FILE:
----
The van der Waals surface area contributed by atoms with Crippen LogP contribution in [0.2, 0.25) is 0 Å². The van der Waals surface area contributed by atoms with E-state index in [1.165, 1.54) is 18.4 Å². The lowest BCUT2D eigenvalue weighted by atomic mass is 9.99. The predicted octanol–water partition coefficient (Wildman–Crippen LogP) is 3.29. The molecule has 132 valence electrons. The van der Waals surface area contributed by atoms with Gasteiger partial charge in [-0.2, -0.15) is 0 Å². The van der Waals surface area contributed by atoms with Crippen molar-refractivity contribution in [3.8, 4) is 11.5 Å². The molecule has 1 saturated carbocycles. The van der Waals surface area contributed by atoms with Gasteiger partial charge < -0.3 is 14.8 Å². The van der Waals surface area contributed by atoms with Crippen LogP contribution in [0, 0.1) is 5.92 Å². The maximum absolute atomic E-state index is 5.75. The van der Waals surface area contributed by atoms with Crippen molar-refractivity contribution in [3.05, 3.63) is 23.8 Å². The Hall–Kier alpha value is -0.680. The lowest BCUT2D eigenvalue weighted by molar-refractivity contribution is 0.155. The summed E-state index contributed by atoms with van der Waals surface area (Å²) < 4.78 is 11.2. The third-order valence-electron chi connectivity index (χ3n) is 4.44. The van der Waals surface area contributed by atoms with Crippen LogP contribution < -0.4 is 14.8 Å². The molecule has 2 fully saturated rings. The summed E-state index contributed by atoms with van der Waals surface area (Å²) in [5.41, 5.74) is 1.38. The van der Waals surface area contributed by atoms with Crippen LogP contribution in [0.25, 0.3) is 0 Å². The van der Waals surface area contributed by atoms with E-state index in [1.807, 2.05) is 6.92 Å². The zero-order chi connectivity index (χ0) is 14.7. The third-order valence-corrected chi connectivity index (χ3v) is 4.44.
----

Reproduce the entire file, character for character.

The van der Waals surface area contributed by atoms with Crippen LogP contribution in [0.2, 0.25) is 0 Å². The van der Waals surface area contributed by atoms with E-state index in [1.165, 1.54) is 18.4 Å². The lowest BCUT2D eigenvalue weighted by atomic mass is 9.99. The predicted octanol–water partition coefficient (Wildman–Crippen LogP) is 3.29. The molecule has 132 valence electrons. The van der Waals surface area contributed by atoms with Gasteiger partial charge in [-0.2, -0.15) is 0 Å². The van der Waals surface area contributed by atoms with Crippen molar-refractivity contribution in [3.8, 4) is 11.5 Å². The molecule has 1 saturated carbocycles. The van der Waals surface area contributed by atoms with Gasteiger partial charge < -0.3 is 14.8 Å². The van der Waals surface area contributed by atoms with Crippen LogP contribution in [0, 0.1) is 5.92 Å². The maximum absolute atomic E-state index is 5.75. The van der Waals surface area contributed by atoms with Crippen molar-refractivity contribution in [3.05, 3.63) is 23.8 Å². The Hall–Kier alpha value is -0.680. The lowest BCUT2D eigenvalue weighted by molar-refractivity contribution is 0.155. The summed E-state index contributed by atoms with van der Waals surface area (Å²) < 4.78 is 11.2. The third-order valence-electron chi connectivity index (χ3n) is 4.44. The van der Waals surface area contributed by atoms with Crippen LogP contribution < -0.4 is 14.8 Å². The molecule has 2 fully saturated rings. The summed E-state index contributed by atoms with van der Waals surface area (Å²) in [5.41, 5.74) is 1.38. The van der Waals surface area contributed by atoms with Crippen LogP contribution in [0.25, 0.3) is 0 Å². The van der Waals surface area contributed by atoms with E-state index in [1.807, 2.05) is 6.92 Å². The zero-order chi connectivity index (χ0) is 14.7. The third-order valence-corrected chi connectivity index (χ3v) is 4.44.